Enumerations Fundamentals

Introduction

Imagine you have a few constant natural numbers (it doesn't matter what those numbers are, as long as you know them) and you want to use them in a scenario such as a conditional statement. Here is an example:

```let membershipCategory = 20;

if membershipCategory = 10 then
printfn "Membership Category: Teen";
elif membershipCategory = 20 then
elif membershipCategory = 30 then
printfn "Membership Category: Senior";```

In this case, we used the constants 10, 20, and 30 to perform comparisons. Those numbers may mean different things to different people. Instead of using such numbers, you can name them and use those names in your code. An enumeration is a technique of creating names to be used in place of constant numbers.

Creating an Enumeration

The primary formula to create an enumeration is:

```type EnumerationName =
| MemberName1
| MemberName2
| MemberName_n```

You start with the required type keyword and an empty space. This is followed by a name for the enumeration. The name follows the rules we saw for names of classes. The name is followed by the = sign followed by the body of the enumeration. Each member of the enumeration starts on its own line with | (a beam) and a name. Here is an example:

```type Category =
| Teen
| Senior```

Using an Enumeration

As always in F#, you can declare a variable without specifying its type. In the same way concerning enumerations, you can declare a variable and, to indicate that it is bound to an enumeration, initialize the variable using a member of the enumeration. Here is an example:

```type Category =
| Teen
| Senior

In the same way, you can access any member of the enumeration in your code. Here are example:

```type Category =
| Teen
| Senior

if membership = Teen then
printfn "Membership Category: Teen";
elif membership = Senior then
printfn "Membership Category: Senior";```

This would produce:

```Membership Category: Adult
Press any key to continue . . .```

An Enumeration as a Type

When declaring a variable for an enumeration, if you want, you can specify the data type of a variable. As always, to do this, after the name of the variable, type a colon followed by the name of the enumeration. Here is an example:

```type Category =
| Teen
| Senior

let membership : Category = Adult;```

Qualifying an Enumeration Member

When accessing a member of an enumeration, you can explicitly indicate the enumeration to which the member belongs. To do this, type the name of the enumeration, a period, and the name of the desired member of the enumeration. Here are examples:

```type Category =
| Teen
| Senior

if membership = Category.Teen then
printfn "Membership Category: Teen";
elif membership = Category.Senior then
printfn "Membership Category: Senior";```

That technique is referred to as qualifying the member of the enumeration, and it can make your code easier to read.

The Values of Members of an Enumeration

An enumeration contains members whose names actually represent some constant values. The numeric value for a member can be any natural number you want. In fact, you can specify the value of each member as you want. To do this, assign the desired number to each member of the enumeration. The formulat to use is:

```type EnumerationName =
| MemberName1 [ = IntegralValue1 ]
| MemberName2 [ = IntegralValue2 ] ]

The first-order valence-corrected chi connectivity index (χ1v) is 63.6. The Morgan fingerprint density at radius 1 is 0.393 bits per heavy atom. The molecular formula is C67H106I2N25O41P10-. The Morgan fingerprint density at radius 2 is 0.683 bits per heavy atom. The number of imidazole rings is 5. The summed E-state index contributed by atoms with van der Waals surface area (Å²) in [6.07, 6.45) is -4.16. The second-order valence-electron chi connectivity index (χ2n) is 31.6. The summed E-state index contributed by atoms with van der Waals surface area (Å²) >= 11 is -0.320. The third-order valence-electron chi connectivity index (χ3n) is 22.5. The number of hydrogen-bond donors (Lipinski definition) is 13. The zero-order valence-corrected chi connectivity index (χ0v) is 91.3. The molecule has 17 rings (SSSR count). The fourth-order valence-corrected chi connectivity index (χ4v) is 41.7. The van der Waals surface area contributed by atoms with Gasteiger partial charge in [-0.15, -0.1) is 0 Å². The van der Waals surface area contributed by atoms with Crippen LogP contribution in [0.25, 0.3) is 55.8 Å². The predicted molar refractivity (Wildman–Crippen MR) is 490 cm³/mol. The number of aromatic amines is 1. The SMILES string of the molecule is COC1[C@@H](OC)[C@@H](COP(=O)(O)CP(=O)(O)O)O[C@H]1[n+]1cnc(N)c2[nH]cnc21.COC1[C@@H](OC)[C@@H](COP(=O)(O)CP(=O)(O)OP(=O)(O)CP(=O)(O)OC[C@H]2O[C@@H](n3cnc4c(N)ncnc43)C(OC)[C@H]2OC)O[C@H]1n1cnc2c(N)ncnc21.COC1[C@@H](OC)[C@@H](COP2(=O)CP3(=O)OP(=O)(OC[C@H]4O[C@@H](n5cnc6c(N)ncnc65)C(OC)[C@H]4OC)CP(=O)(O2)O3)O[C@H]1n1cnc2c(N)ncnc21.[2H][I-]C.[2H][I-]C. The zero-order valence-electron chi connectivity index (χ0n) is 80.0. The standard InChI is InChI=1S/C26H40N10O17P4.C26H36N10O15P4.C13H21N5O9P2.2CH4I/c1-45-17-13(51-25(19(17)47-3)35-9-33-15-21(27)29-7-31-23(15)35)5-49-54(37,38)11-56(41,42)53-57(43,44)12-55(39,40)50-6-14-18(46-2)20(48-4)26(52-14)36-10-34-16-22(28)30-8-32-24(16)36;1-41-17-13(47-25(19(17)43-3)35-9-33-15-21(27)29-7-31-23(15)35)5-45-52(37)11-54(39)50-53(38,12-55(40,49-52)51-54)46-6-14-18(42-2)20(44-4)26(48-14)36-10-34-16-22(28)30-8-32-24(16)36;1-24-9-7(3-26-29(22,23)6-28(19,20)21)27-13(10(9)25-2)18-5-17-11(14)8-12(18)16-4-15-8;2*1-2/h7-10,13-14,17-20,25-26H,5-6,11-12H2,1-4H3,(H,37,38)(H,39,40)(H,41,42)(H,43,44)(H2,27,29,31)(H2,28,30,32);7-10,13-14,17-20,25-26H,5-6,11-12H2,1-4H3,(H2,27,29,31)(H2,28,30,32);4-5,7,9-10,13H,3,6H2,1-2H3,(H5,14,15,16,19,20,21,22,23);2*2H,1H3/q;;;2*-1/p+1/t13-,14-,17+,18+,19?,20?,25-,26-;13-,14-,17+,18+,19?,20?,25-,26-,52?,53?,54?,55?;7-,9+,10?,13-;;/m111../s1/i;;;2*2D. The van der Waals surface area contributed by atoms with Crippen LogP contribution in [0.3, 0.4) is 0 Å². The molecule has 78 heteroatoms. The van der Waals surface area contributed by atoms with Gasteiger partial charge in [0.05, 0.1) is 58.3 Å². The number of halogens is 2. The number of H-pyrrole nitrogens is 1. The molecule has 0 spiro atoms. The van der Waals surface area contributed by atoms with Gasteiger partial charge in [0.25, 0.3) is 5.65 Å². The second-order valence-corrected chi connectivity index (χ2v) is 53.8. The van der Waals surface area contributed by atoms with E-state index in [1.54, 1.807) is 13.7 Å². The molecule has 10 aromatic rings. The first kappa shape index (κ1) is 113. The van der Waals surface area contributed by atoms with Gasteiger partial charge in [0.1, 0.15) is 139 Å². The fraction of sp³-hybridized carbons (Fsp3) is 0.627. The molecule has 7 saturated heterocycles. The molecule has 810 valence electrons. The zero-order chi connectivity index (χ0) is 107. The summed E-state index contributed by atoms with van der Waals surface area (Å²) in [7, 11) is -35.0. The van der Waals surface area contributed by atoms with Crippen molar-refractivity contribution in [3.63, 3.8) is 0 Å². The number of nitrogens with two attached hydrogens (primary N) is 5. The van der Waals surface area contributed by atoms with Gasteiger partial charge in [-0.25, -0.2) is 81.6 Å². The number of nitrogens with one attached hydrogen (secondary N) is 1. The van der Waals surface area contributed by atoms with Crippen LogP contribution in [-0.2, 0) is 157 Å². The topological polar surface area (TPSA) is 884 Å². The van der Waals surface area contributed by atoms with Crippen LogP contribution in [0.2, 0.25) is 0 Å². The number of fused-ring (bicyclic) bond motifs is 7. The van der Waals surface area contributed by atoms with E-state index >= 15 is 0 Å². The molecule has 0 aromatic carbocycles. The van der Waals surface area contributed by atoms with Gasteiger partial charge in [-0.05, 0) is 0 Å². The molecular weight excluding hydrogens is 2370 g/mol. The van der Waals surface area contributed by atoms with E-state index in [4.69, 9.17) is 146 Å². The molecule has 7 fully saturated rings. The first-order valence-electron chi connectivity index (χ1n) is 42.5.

| MemberName_n [ = IntegralValue_n ]```

As you saw in the beginning, you don't have to specify the values of the members of an enumeration; but unlike other languages such as C/C++ or C#, if you decide to give values, you must assign a number to each member of the enumeration. Here are examples:

```type Category =
| Teen = 10
| Senior = 30

if membership = Category.Teen then
printfn "Membership Category: Teen";
elif membership = Category.Senior then
printfn "Membership Category: Senior";```

Remember that you can assign any value you want to each member of the enumeration but the values must be integers or characters of type sbyte, byte, int16, uint16, int32, uint32, int64, uint16, uint64, or char.

Enumerations and Functions

Introduction

Since an enumeration is primarily a type, you can use it like the other types we have used si far. For example, in the body of a function, you can declare a variable of an enumeration type and then use it as you see fit. Here is a simple example:

```type Category =
| Teen
| Senior

let processMembership _ =

if membership = Teen then
printfn "Membership Category: Teen";
elif membership = Senior then
printfn "Membership Category: Senior";

processMembership()```

A Parameter as an Enumeration

A parameter of a function can be an enumeration. To start, you can provide a parameter with a name. In the function, use the parameter with values that are its members.. When calling the function, pass an argument whose value is one of the members of the enumeration. Here is an example:

```type Category =
| Teen
| Senior

let processMembership cat =
if cat = Teen then
printfn "Membership Category: Teen";
elif cat = Senior then
printfn "Membership Category: Senior";

let membership = Teen;
processMembership membership```

This would produce:

```Membership Category: Teen

Press any key to close this window . . .```

Returning an Enumeration

You can create a function that returns a value that is a member of an enumeration. To do this, in the body of the function, process whatever is necessary. In the last line of the function, make sure you return a value that is a member of the enumeration. If you are usiing conditional statements, make sure each condition returns a member of the enumeration.Here is an example: